older versus eldest

Discussion in 'English Only' started by igma, Jul 4, 2010.

  1. igma Banned

    spanish
    Hi


    Can´t you say "my eldest son" instead of "my older son" in the next sentence and still be correct?


    I tie my older son to the post.


    Thank you.
     
    Last edited: Jul 4, 2010
  2. Cypherpunk Senior Member

    Springdale, AR
    US, English
    There is a previous thread about this. Eldest is rarely used, except in certain situations, and I'll refer you to the other thread for them, as they are described in detail, there.

    Older is used if there are two children. Oldest is usually used if there are three or more children. One of these two words is usually used, these days.
     
    Last edited: Jul 4, 2010
  3. Cagey post mod (English Only / Latin)

    California
    English - US
    I am confused. How many sons do you have?

    If you say older, we think that you have two sons, and are speaking about the older of the two. If you say eldest, we will probably think that you have more than two sons, although some people allow the superlative 'eldest' to be used for the older of two as well.
     
  4. Forero Senior Member

    Houston, Texas, USA
    USA English
    Is he older than all your other sons (the oldest, the eldest), older than your one other son (the older, the elder), or just older than somebody (older)?

    Using my, I would say "my eldest son" for the first case, "my elder son" for the second case, and "my older son" for the last case.

    More context would help decide between "older/oldest" and "elder/eldest".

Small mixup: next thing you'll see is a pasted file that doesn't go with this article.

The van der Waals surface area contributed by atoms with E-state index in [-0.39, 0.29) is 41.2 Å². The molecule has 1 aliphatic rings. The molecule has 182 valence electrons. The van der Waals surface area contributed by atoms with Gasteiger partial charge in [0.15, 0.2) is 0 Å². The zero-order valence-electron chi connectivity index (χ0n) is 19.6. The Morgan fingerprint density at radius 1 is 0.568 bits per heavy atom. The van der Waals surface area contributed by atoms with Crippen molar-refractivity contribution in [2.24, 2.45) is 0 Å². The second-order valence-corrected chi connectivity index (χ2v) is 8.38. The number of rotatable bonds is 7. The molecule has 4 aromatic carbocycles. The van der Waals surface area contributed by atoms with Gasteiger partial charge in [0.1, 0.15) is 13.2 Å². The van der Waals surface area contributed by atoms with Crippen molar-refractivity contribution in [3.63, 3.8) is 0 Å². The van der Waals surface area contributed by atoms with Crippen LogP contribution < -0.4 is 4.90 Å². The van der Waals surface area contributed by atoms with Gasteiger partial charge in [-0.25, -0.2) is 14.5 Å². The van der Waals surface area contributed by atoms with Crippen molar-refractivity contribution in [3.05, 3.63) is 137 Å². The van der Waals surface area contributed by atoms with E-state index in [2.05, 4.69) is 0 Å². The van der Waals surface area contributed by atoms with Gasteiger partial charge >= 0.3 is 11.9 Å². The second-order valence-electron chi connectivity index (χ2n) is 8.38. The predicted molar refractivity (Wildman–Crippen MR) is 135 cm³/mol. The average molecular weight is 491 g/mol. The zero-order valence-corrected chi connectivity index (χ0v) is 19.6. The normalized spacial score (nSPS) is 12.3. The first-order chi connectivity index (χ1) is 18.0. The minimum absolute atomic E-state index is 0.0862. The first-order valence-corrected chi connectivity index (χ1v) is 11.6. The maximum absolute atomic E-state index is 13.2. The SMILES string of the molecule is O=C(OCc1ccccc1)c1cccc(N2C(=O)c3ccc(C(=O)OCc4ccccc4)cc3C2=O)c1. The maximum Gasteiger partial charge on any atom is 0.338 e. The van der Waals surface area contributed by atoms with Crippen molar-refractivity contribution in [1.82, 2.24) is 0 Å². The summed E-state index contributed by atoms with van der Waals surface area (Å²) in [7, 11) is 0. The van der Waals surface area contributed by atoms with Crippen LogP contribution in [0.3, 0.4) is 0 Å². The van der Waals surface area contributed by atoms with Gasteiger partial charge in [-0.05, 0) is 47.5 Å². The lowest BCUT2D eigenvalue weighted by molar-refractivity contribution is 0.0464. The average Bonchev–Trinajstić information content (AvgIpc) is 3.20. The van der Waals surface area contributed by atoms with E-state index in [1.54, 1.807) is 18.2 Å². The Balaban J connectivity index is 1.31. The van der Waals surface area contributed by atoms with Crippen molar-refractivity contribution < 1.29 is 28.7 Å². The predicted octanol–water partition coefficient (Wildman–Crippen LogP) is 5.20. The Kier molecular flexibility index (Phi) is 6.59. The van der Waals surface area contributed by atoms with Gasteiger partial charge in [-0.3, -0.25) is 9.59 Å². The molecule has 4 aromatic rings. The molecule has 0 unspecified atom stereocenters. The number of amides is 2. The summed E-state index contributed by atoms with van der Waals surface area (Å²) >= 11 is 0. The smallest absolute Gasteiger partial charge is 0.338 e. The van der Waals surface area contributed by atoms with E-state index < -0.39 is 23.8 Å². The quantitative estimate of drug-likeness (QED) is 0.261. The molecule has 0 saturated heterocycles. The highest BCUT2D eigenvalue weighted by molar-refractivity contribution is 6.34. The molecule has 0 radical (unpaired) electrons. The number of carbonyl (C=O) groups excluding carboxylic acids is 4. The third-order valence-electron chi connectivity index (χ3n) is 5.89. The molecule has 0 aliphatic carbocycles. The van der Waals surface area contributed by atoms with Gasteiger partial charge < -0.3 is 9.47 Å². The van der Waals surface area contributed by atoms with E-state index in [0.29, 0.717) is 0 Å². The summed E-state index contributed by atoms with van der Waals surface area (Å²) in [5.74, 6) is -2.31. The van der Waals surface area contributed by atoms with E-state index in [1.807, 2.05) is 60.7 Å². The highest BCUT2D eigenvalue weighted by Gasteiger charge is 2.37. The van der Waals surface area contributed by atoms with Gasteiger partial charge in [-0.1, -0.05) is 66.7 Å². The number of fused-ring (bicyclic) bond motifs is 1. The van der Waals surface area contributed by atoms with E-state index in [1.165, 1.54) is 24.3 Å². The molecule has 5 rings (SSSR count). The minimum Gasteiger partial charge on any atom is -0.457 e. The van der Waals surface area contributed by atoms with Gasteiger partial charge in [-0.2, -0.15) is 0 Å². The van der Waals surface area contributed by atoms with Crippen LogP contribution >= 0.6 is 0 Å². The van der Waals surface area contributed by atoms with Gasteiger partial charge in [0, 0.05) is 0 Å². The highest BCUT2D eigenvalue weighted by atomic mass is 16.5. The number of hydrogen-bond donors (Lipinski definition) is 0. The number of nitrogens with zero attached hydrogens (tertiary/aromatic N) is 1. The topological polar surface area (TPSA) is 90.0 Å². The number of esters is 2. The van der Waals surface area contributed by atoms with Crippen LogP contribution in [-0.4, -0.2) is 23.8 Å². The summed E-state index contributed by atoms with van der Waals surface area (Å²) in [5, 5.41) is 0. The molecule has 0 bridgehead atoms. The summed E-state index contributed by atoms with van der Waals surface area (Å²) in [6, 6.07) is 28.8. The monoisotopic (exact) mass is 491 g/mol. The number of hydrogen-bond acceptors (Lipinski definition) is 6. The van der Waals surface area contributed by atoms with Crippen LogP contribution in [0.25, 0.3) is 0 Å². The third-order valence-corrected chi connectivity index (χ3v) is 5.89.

5. Hermione Golightly

    Hermione Golightly Senior Member

    London
    British English
    Hello igma

    First, you need to know how many sons, or other relatives, you are comparing. :)

    If there are only two we would use the comparative form ending with -er. If there are more than two , then we would use the superlative form ending in -est.

    The problem with the adjective old is that there is an alternative form:
    Old -older- oldest form used for things or people, but old- elder- eldest can be used when talking about family members.

    I was educated to use elder and eldest for family members and I still do, because I have to make a conscious effort not to. It is probably very old fashioned, but nobody can say it is wrong. If that is what you have been taught or are being taught, it's not a good idea to use older-oldest for family members, because it will be marked wrong.

    My elder/older? (child) is not clever (There are two)
    My eldest/oldest? (daughter) is very clever. (There are more than two)

    Note: this is when the adjective comes before the noun.

    Using elder and eldest can't be wrong, although it might not be necessary.

    (On the other hand, tying children to posts is always wrong.)

    Hermione
     
  6. igma Banned

    spanish
    Thank you very much Hermione,

    Say we are four children and I am referring to the second oldest brother and say I was born the third.

    If I talk about my second oldest brother I would say: "My older/elder brother is going away on holiday/vacation next week".

    What do you think of the use of it presented above?